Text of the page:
I have undertaken masterclases with Ian Jones, Simon Lepper, John Reid, Mateusz Borowiak, Richard Goode, and Prof. Robert Levin.

Since leaving Guildhall in 2015, I have developed a thriving portfolio career, at the crux of which lies my academic research. I continue to be in demand for performing and teaching in various contexts within and beyond academia, including: giving lectures across three different courses at the University of Glasgow; accompanying examinations and auditions, often sight-reading the part; and performing three world premières as a harpsichordist with the Royal Scottish National Orchestra in a chamber concert.

MATHEMATICS: I teach up to & including A-level (including pure, mechanics, and statistics modules) in all examination boards.

I have A* in both A-level Mathematics and Further Mathematics (having studied C1-4, FP1-3, M1-3, and S1-3), and also qualified for round 1 of the British Mathematical Olympiad, twice (in the December 2008 paper, I scored 26, only one mark short of what was needed to qualify for round 2). Although I specialised in music at university, my research interests include pitch-class set theory, a highly mathematical taxonomy of music analysis (it is related to various facets of combinatorial/set theory).

Availability: The best times for teaching from my perspective are weekends. Weekdays are possible, but the day/time may then need to vary from week to week. This is because I have a thriving portfolio career that encompasses academic research and performance engagements. I operate on a ‘pay-as-you-go’ basis, which means that you are *not* obliged to have a lesson every week.

There will be a travel surcharge for lessons more than two miles away (as the crow flies) from Wilson`s Corner (the intersection of the A128 and the A1023) in Brentwood town centre.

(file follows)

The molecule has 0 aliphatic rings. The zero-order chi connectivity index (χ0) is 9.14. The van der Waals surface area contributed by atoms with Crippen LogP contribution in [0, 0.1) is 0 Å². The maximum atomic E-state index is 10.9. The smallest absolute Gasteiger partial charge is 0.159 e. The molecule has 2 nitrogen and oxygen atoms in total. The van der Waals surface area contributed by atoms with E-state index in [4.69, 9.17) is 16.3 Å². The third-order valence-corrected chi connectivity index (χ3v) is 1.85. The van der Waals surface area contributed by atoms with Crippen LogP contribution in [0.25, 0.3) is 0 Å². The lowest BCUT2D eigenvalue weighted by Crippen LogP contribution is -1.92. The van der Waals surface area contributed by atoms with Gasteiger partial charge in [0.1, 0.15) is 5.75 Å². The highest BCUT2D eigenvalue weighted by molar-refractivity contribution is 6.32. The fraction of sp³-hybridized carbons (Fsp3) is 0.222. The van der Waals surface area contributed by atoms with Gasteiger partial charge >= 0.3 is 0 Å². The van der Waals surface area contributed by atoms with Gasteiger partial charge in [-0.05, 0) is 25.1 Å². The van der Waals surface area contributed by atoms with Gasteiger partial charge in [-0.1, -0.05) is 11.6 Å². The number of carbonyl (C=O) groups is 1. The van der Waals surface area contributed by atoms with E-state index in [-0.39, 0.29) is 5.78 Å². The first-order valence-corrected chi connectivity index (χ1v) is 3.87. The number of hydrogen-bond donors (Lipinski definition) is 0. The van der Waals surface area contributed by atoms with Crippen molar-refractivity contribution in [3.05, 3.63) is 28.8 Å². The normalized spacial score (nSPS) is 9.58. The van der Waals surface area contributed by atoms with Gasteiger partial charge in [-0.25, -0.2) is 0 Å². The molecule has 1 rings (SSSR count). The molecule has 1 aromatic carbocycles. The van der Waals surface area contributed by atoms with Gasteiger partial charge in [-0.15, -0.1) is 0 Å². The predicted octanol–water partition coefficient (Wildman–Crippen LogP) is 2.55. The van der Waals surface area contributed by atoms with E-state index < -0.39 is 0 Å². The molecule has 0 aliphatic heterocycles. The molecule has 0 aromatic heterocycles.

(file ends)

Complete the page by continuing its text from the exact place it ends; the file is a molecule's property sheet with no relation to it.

Willing to travel: 5 miles

Experience: I have experience in teaching pupils of all ages and abilities, including adults. As an academic, I have devised and delivered lectures across three courses at the University of Glasgow. As a professional performer and composer, I can teach both the practical and academic facets of music to an expert level (I also teach A-level mathematics). With over a decade of experience working with musicians of all abilities as an accompanist, I have an understanding of how to teach from a more holistic angle, in addition to the matters of technique that form the basis of instrumental teaching.

Teaching is not about telling the pupil what to do: it should involve attuning him/her to perceive his/her own strengths and weaknesses, and to appreciate the demands of the subject matter. In practice, this means that the teacher must resist the temptation to simply point out errors and immediately cite the "correct" solution instead, the teacher must draw to the pupil`s attention the erroneous matter at hand and guide him/her (with a few carefully chosen words and gestures) towards understanding for himself/herself what he/she needs to do, and why. It is my belief that a pupil learns far more by spending two minutes scrutinising an issue that the teacher has brought to his/her attention, than by being told in two seconds, "X was wrong it should be Y". In other words, I believe in teaching pupils to *understand* a concept, so that they can perform to the best of their ability under pressure.

DBS Check: Yes

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Sasha Valeri
Sasha Valeri